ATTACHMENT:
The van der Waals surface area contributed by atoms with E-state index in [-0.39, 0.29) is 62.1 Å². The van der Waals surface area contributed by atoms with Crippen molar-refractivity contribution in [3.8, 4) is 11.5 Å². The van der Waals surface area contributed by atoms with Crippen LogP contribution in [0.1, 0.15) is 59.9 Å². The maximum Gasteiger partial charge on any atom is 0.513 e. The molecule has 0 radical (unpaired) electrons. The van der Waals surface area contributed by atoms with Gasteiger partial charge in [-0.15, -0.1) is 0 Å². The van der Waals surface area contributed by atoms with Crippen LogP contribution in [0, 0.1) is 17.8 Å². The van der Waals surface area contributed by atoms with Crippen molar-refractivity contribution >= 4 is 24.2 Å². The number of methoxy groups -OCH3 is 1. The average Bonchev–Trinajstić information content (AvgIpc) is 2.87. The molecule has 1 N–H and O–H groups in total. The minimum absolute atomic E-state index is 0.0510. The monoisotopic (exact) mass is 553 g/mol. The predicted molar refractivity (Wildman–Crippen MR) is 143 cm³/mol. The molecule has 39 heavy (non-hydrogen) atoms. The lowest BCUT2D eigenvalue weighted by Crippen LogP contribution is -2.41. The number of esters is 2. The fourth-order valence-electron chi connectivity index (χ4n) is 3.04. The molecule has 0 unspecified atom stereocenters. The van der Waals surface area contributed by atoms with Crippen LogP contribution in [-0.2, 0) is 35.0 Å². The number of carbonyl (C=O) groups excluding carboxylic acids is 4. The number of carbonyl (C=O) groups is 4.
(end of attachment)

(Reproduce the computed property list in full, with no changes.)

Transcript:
The van der Waals surface area contributed by atoms with E-state index in [-0.39, 0.29) is 62.1 Å². The van der Waals surface area contributed by atoms with Crippen molar-refractivity contribution in [3.8, 4) is 11.5 Å². The van der Waals surface area contributed by atoms with Crippen LogP contribution in [0.1, 0.15) is 59.9 Å². The maximum Gasteiger partial charge on any atom is 0.513 e. The molecule has 0 radical (unpaired) electrons. The van der Waals surface area contributed by atoms with Gasteiger partial charge in [-0.15, -0.1) is 0 Å². The van der Waals surface area contributed by atoms with Crippen LogP contribution in [0, 0.1) is 17.8 Å². The van der Waals surface area contributed by atoms with Crippen molar-refractivity contribution >= 4 is 24.2 Å². The number of methoxy groups -OCH3 is 1. The average Bonchev–Trinajstić information content (AvgIpc) is 2.87. The molecule has 1 N–H and O–H groups in total. The minimum absolute atomic E-state index is 0.0510. The monoisotopic (exact) mass is 553 g/mol. The predicted molar refractivity (Wildman–Crippen MR) is 143 cm³/mol. The molecule has 39 heavy (non-hydrogen) atoms. The lowest BCUT2D eigenvalue weighted by Crippen LogP contribution is -2.41. The number of esters is 2. The fourth-order valence-electron chi connectivity index (χ4n) is 3.04. The molecule has 0 unspecified atom stereocenters. The van der Waals surface area contributed by atoms with Crippen LogP contribution in [-0.2, 0) is 35.0 Å². The number of carbonyl (C=O) groups excluding carboxylic acids is 4. The number of carbonyl (C=O) groups is 4.